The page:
Browse Prior Art Database

Data Bus for Josephson Computers

IP.com Disclosure Number: IPCOM000089629D
Original Publication Date: 1977-Nov-01
Included in the Prior Art Database: 2005-Mar-05
Document File: 4 page(s) / 67K

Publishing Venue

IBM

Related People

Zappe, HH: AUTHOR

Abstract

Data transmissions between the main sections of a computer generally occur along a so-called data bus. In computers which incorporate Josephson devices, it is necessary that transmission along the data bus be very fast. This requires use of terminated transmission lines and with latching logic; it is difficult to use a single terminated line for the entire bus. Assuming a bus 10'' long, it will take (with a delay of 0.3 ps/mil) 3 ns to run along the entire length and an additional 3 ns to reset the current in the line. Also, by using a single transmission line, the input signals must be injected either resistively, inductively or capacitively. This is difficult if the transmission line properties and especially the intrinsically small transmission delay are to be maintained in the presence of such parallel components.

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Data Bus for Josephson Computers

Data transmissions between the main sections of a computer generally occur along a so-called data bus. In computers which incorporate Josephson devices, it is necessary that transmission along the data bus be very fast. This requires use of terminated transmission lines and with latching logic; it is difficult to use a single terminated line for the entire bus. Assuming a bus 10'' long, it will take (with a delay of 0.3 ps/mil) 3 ns to run along the entire length and an additional 3 ns to reset the current in the line. Also, by using a single transmission line, the input signals must be injected either resistively, inductively or capacitively. This is difficult if the transmission line properties and especially the intrinsically small transmission delay are to be maintained in the presence of such parallel components.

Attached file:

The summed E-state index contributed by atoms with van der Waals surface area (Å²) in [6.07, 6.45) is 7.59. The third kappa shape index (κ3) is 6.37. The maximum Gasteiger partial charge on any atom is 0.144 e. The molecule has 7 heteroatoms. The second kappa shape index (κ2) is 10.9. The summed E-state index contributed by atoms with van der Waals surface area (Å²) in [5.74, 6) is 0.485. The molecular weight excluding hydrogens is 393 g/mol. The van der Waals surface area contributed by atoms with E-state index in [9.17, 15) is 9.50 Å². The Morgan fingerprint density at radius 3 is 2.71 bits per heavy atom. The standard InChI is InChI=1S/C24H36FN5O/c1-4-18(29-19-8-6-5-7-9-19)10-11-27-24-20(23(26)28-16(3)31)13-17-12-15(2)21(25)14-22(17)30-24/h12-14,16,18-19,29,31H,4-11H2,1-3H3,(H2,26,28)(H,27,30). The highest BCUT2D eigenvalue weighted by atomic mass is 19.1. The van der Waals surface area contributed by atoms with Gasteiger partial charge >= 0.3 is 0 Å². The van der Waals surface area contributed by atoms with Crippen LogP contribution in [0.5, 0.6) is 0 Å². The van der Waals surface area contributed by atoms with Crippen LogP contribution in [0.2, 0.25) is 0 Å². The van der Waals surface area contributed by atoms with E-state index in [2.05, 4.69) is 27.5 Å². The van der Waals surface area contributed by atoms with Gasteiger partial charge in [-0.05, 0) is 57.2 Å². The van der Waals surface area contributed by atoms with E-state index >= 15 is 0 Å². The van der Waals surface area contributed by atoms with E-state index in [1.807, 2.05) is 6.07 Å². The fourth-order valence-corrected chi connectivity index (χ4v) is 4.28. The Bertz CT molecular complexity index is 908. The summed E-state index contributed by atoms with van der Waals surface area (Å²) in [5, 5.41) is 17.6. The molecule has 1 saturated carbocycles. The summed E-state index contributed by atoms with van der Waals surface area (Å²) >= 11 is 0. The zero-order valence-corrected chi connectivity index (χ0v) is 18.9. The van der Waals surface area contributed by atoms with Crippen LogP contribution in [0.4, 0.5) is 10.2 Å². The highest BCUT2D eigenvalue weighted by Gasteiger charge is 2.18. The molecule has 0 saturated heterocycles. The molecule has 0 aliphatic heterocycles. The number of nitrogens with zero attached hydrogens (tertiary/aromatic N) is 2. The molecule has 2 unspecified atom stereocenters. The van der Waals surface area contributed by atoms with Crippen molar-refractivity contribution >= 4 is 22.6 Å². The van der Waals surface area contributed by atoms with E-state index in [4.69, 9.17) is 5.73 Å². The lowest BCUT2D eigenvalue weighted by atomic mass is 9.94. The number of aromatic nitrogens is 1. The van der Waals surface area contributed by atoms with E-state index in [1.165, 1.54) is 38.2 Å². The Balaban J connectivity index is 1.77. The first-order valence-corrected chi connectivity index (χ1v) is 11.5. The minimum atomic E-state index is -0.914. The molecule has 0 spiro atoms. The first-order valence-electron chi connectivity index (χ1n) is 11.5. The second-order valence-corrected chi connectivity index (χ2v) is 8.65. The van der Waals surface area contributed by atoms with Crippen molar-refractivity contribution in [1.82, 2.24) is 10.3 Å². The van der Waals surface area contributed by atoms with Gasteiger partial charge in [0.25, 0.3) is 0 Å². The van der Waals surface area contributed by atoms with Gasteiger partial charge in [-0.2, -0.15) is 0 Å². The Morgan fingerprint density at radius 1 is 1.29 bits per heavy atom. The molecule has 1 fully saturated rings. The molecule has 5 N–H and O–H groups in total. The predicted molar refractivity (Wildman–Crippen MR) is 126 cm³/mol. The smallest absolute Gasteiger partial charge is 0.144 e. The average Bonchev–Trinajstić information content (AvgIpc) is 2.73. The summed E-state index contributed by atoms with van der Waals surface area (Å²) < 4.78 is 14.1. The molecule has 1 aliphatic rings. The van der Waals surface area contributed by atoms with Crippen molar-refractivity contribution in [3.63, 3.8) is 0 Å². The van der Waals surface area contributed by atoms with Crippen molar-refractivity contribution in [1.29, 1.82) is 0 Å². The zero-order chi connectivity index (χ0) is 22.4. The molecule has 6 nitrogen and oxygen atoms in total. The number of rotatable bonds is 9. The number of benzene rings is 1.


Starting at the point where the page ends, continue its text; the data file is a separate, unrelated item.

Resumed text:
One approach which overcomes these problems is to use active repeater circuits from which signals can be distributed and to which signals can be applied bidirectionally. Obviously, signals can be retrieved any here along the bus. An important point is that a logic "1" be represented by current in the line. No timing pulses are required in the following approach.

Fig. 1 shows two repeaters 1 connected by a bus line section 2 of a data bus. As the power rail voltage V(p) is applied to power line 3, current determined by resistor R(p) flows through Josephson devices A,B,C, D,E,F. Bus line sections 2 have an impedance Z(o), and are terminated at both ends by resistors R(T) = Z(o). To apply a signal, device B is switched by current applied to control line 4 and current is transferred into line 2. This current first switches junction A via control line portion 5 of line 2, which, in turn, applies current into the left hand bus section 6. Subsequently, current in line 2 switches junction E via control line portion 7 applying current to right-hand bus section 8. Control line portion 9 of bus section 8 then switches device D. The input on...